The most interesting Craigslist transaction involved an abandoned bicycle. I drove by a wooded lot and saw an abandoned road bicycle. Aside from being a lugged steel frame, fantastic blue in color with a white seat tube, it had a flat rear tire, shredded handlebar wrap, collapsed seat post, ripped seat, and a crooked handlebar. I slowed and took a closer look. I knew that you-know-who wouldn’t appreciate me bringing home a stray, so I drove on. After doing an errand I drove past it again. I slowed, looked, and drove away. Then I slammed on the brakes, backed up the mini van, and took her home! I couldn’t help myself-

The bike spent several days in my basement before I looked it over to see what it needed. Way too much. Bad idea. I’ll put it back where I found it in the morning.

Next day I loaded it up and drove to the wooded spot, but I couldn’t do it. I was fearful that some kids would get it and play “crash”. I did an errand and on my way back I almost left it, but I didn’t. I took it home again, but this time I was determined to fix it up.

I removed the rear wheel and then the tire and installed a new tube. I removed the axle nuts and put on some new shiny ones. I adjusted the front and rear brakes. I removed the ripped saddle and installed a new one I had hanging around, adjusting the seat post. I took off the old bar tape, cleaned the bar, and wrapped it with some really nice Mavic padded bar tape. I removed the damaged water bottle holder and pump bracket and installed a new black bottle cage. I adjusted the stem and stem shifter and then I cleaned the entire bike, chain and drive-train included. I lubed everything. When I was done the bike was mechanically sound and gorgeous! I took it for a short ride and I liked it! I took some pictures of it and put it on Craigslist for $200.

I got several calls and one caller was local and wanted to come right over. She asked some strange questions, hinting that she was very interested in this bike…

I brought the bike outside and leaned it up against the mini van. It looked great, like a new bike! The girl arrived with two male friends; she was about 20 years old, 5’4” tall, and wearing a red bandanna covering her light brown hair. After a brief introduction the girl walked cautiously in front of the bicycle, staring at it from different angles. I suggested she take it for a ride. She declined. Then she asked me how long I owned it. I said a short time. Then she asked where I got it. I said locally. Then she said it looks just like her bike that had been stolen off her front lawn…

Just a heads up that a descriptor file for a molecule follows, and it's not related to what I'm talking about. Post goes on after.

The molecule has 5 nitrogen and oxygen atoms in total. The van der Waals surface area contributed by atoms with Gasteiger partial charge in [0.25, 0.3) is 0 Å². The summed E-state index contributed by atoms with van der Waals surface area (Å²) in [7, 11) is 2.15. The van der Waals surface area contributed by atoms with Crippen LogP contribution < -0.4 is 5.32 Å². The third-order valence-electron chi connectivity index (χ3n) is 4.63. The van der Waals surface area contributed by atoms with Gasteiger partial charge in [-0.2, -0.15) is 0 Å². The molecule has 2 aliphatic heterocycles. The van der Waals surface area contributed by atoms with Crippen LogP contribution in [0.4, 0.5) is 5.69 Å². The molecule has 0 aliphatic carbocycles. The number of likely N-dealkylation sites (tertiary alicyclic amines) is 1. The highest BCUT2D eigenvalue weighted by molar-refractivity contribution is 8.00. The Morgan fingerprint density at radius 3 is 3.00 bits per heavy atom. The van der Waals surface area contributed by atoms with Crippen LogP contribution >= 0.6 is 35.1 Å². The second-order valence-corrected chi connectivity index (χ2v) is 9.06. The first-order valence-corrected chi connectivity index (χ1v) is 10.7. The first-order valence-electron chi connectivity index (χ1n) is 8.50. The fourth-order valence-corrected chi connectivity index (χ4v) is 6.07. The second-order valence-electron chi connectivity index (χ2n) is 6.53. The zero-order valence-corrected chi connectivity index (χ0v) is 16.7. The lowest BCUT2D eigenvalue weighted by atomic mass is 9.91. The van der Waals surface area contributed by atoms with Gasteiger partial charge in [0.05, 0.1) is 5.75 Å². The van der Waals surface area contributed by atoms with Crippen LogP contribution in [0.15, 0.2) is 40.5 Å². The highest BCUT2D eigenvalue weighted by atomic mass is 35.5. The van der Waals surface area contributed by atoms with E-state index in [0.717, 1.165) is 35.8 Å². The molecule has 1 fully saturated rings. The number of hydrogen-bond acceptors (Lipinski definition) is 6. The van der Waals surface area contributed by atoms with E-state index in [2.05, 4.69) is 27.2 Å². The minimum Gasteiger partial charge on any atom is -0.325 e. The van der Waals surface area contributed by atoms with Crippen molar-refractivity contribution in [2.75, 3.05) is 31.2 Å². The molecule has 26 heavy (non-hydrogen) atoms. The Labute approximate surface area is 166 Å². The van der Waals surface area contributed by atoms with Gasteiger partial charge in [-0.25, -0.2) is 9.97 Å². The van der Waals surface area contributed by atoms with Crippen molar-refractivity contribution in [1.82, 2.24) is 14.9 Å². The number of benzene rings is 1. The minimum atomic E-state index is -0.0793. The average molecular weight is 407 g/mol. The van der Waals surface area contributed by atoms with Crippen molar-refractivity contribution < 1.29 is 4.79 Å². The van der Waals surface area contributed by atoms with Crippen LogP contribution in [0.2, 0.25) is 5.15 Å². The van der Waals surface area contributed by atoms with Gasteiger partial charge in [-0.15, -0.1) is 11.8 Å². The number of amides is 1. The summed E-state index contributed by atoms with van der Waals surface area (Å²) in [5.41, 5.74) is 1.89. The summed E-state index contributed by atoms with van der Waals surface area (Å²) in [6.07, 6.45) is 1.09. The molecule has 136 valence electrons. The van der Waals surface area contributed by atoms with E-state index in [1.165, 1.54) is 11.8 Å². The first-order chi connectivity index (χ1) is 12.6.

I immediately came clean. I admitted to rescuing the bike from sure disaster and then fixing it. I assured her I would not steal a bicycle, that I had been a competitive cyclist and I owned several high end bikes. I told her how and where I found it, what condition it was in at that time, and what I had to do to make it roadworthy. Now wearing an angry expression and a resolute disposition, she insisted it was her bike. I said “I believe you- take it!” She asked where her seat was and told her it was ripped almost in half so I replaced it. She said I could take all my parts off if I wanted, but I took the high road and told her to take the bike as it was, cleaned, tuned and ready to ride. As she loaded it up I explained to her that had I not picked it up off the side of the road she would never have seen it again. That not only was I not the thief, I had rescued her bicycle and repaired it at no cost to boot- She thanked me and drove off!

It has become my most celebrated Craigslist story and least profitable transaction.

All things considered I’m having a lot of fun selling off all my collections and worldly possessions on eBay and Craigslist. Sure beats having a yard sale! I’m over the disappointment of parting with my stuff and I’m enjoying the profits and the all too familiar joy my buyers express. 

But, with every sale I have to wonder how long before these buyers become sellers themselves…